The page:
Mangroves are coastal wetland forests established at intertidal zones of estuaries, deltas, creeks, lagoons, marshes and mudflats of tropical and subtropical latitudes (Ananda & Sridhar, 2004). Approximately one fourth of the world’s coastline is dominated by mangroves that are distributed in 112 countries and cover about 180,000 km2 of the globe’s surface in subtropical and tropical regions (Latha & Mitra, 1998). Among marine ecosystems, mangroves constitute the second most important ecosystem in productivity. Mangrove forests are believed to be an important sink of suspended sediments (Kathiresan & Bingham, 2001). In these forests, mangrove trees catch sediment by their complex aerial root structure, thus functioning as land builder (Holguin et al., 2001). They also generate considerable amount of detritus such as leaf litter and woody debris hence constitute an ideal environment that support or harbor diverse groups of marine animals, plants and microorganisms that are widely acknowledged to be important elements in coastal ecosystems in the tropics (Holguin et al., 2001). Mangroves preserve water quality and reduce pollution by filtering suspended materials and by assimilating dissolved nutrients, stabilize sediments and protect the shoreline from erosion.
In mangrove sediment communities, substantial fungal populations exist as part of the vast microbial diversity involved in detritus processing (Abdel-Wahab, 2005). Marine fungi (which are those that grow and sporulate exclusively in a marine or estuarine habitat) are major decomposers of woody and herbaceous substrata in marine ecosystems, where they also degrade dead animals (Kohlmeyer et al., 1996a). Marine fungi are the primary degraders of lignin, cellulose and other plant components in mangroves as they can synthesize all the necessary enzymes (Singh & Steinke, 1992; Bremer, 1995). Marine fungi play an important role in the complex microbial mediated nutrient cycling processes and biodegradation of xenobiotics such as petroleum and its derivatives (De Araujo et al., 1995).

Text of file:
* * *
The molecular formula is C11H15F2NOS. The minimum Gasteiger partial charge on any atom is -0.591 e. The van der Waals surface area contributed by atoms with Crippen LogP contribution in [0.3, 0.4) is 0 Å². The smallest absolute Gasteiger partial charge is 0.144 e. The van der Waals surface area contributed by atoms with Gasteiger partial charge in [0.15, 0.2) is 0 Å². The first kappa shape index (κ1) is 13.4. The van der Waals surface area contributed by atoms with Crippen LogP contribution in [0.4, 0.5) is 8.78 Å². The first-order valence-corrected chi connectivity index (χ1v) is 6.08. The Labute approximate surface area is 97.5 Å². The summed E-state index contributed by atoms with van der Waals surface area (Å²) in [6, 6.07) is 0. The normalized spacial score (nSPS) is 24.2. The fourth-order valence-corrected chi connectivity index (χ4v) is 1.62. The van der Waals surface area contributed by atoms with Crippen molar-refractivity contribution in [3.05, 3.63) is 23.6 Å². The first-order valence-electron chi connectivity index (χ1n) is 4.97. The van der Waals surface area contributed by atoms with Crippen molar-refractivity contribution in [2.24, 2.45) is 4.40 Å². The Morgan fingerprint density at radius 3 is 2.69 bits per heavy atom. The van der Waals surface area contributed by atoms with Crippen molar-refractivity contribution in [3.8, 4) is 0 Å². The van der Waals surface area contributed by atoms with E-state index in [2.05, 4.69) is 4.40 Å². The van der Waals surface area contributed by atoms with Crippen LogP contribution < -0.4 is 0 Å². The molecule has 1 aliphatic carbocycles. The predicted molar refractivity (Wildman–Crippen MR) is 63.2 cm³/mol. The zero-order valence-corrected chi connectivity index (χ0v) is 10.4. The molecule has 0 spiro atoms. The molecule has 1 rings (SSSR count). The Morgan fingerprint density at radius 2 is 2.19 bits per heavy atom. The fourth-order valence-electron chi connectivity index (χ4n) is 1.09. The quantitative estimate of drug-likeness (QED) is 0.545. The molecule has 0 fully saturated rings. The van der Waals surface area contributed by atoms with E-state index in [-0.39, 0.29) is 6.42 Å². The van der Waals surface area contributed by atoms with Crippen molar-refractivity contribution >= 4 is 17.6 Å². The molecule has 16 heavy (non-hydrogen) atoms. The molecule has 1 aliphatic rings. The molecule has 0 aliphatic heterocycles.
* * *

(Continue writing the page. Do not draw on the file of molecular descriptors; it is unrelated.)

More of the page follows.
Yeasts are fungi that predominantly exist as unicellular organisms and at present there are about 1500 recognized yeast species which are distributed between the ascomycetes and the basidiomycetes (Kurtzman & Fell, 2005; Botha, 2011).Yeasts play a role in maintenance of soil and sediment structure and aggregate formation. Also, Yeasts participate in soil nutrient cycles and mineralization processes. On the other hand, Yeasts serve as a nutrient source for a diversity of soil predators and they have potential as plant growth promoters and soil conditioners (Yurkov et al., 2012). However, among the marine microbiota in East Africa, it is only bacteria that have been investigated and reported (Lyimo, 1999; Machiwa, 1999; Marshal, 1994 & Mgaya et al., 2004), leaving the potential of East African fungal diversity unfamiliar.
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(Author: Eva M. Sosovele, Ken M. Hosea